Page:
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Linear ALgebra: Showing negative definteness

  1. Mar 21, 2014 #1
    1. The problem statement, all variables and given/known data

    If M is a real anti-symmetric n x n matrix, M^2 is a real symmetric matrix. Show that M^2 is a non-positive matrix, i.e. x(transposed) M^2 x <= 0, for all vectors x.


    2. Relevant equations

    det(M) = (-1)^n det (M)

    3. The attempt at a solution

    I attempted to use the relevant equation above to find the determinant of M^2, and found that it is >=0. Diagonalising M^2 gives me the matrix of diagonal eigenvalues, which shares the same determinant as M^2. Thus, in the eigenvalue basis, I proved y(trans) D y >=0, which is the opposite of what the question wants.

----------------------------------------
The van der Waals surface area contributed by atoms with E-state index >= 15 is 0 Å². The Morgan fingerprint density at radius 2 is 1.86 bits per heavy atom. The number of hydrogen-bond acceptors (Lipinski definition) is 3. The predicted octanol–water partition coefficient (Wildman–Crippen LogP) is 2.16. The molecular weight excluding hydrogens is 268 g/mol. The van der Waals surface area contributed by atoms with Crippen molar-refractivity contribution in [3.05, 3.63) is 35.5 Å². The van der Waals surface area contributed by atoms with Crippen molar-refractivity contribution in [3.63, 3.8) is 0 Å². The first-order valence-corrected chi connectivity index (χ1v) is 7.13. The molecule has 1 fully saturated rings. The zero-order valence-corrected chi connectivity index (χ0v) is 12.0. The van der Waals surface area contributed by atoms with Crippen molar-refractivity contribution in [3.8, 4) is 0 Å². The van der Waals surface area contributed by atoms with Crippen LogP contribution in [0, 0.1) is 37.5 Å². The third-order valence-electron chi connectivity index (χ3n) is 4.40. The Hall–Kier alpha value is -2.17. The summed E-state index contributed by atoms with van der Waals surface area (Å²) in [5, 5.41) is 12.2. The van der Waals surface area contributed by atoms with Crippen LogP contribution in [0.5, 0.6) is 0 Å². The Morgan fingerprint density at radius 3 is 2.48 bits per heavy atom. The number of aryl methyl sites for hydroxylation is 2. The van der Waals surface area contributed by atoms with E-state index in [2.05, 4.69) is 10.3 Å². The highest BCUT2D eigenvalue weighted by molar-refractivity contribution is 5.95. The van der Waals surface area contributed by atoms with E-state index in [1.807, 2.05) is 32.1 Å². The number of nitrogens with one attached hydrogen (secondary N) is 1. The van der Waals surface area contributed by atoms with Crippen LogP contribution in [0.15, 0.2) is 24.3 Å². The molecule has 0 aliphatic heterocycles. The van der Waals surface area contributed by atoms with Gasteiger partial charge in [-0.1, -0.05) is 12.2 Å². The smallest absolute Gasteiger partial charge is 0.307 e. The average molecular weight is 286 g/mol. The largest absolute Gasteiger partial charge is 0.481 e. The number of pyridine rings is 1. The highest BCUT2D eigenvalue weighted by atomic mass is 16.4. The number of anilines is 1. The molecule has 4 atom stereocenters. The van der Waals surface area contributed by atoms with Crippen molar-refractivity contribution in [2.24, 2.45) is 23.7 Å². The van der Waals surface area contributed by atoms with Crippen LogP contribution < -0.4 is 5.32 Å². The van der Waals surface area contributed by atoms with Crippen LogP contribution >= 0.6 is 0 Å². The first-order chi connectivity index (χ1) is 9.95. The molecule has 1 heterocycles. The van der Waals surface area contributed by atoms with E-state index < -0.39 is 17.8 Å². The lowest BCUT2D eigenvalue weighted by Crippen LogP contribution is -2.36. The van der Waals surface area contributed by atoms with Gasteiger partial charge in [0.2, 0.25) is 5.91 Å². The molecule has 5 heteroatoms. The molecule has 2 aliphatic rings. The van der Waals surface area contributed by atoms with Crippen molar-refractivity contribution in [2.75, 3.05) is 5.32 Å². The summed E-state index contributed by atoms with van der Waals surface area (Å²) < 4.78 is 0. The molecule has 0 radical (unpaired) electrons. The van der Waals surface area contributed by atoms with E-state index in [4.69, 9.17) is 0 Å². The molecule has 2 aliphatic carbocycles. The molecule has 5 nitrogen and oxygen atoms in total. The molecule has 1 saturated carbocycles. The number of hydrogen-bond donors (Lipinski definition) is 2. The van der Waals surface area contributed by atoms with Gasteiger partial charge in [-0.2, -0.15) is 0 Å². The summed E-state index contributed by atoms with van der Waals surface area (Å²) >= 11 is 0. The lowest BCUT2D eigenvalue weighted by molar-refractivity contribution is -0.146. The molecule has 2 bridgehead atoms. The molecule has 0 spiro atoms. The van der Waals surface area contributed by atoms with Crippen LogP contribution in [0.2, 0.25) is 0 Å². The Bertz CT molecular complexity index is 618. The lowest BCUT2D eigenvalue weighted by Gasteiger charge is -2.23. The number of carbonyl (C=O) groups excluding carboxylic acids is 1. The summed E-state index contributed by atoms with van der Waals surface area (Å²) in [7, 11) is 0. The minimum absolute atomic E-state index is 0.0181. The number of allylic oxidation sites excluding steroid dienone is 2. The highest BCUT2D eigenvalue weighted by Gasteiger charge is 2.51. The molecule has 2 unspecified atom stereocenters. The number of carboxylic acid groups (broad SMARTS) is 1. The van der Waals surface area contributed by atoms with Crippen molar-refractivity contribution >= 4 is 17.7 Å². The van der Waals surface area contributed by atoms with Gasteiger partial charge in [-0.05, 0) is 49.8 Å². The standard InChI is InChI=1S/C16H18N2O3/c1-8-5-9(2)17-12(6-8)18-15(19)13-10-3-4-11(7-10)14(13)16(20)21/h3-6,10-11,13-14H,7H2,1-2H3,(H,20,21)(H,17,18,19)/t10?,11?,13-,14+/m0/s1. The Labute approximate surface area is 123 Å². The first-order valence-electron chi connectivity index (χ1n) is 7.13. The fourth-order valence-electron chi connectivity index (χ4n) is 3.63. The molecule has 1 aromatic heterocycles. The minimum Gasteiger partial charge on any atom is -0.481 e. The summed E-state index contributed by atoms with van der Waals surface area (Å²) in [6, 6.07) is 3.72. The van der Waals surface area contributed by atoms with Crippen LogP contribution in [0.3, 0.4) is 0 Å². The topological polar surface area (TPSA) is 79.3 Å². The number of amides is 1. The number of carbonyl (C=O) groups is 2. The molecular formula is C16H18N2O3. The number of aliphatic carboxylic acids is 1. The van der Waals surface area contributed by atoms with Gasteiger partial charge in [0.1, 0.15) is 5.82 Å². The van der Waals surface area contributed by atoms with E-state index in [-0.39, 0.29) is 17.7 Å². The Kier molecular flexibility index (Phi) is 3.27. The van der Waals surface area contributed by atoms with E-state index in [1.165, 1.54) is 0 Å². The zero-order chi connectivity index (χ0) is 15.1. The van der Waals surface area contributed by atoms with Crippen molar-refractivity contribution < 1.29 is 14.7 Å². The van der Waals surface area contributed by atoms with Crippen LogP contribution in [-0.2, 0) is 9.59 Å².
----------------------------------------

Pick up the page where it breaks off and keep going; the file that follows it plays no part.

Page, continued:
2. jcsd
  3. Mar 21, 2014 #2

    jbunniii

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    No need whatsoever for determinants or eigenvalues.

    Hint: ##x^T M^2 x = (x^T M) (M x) = ?##
     
  4. Mar 21, 2014 #3
    1. Are you sure you didn't mistype that determinant formula?
    2. anti-symmetry implies M^T = -M
     
  5. Mar 22, 2014 #4
    = ##(M^T x)^T (Mx) = -(Mx)^T(Mx) = -|Mx|^2 <=0 ##

    Thanks.
     
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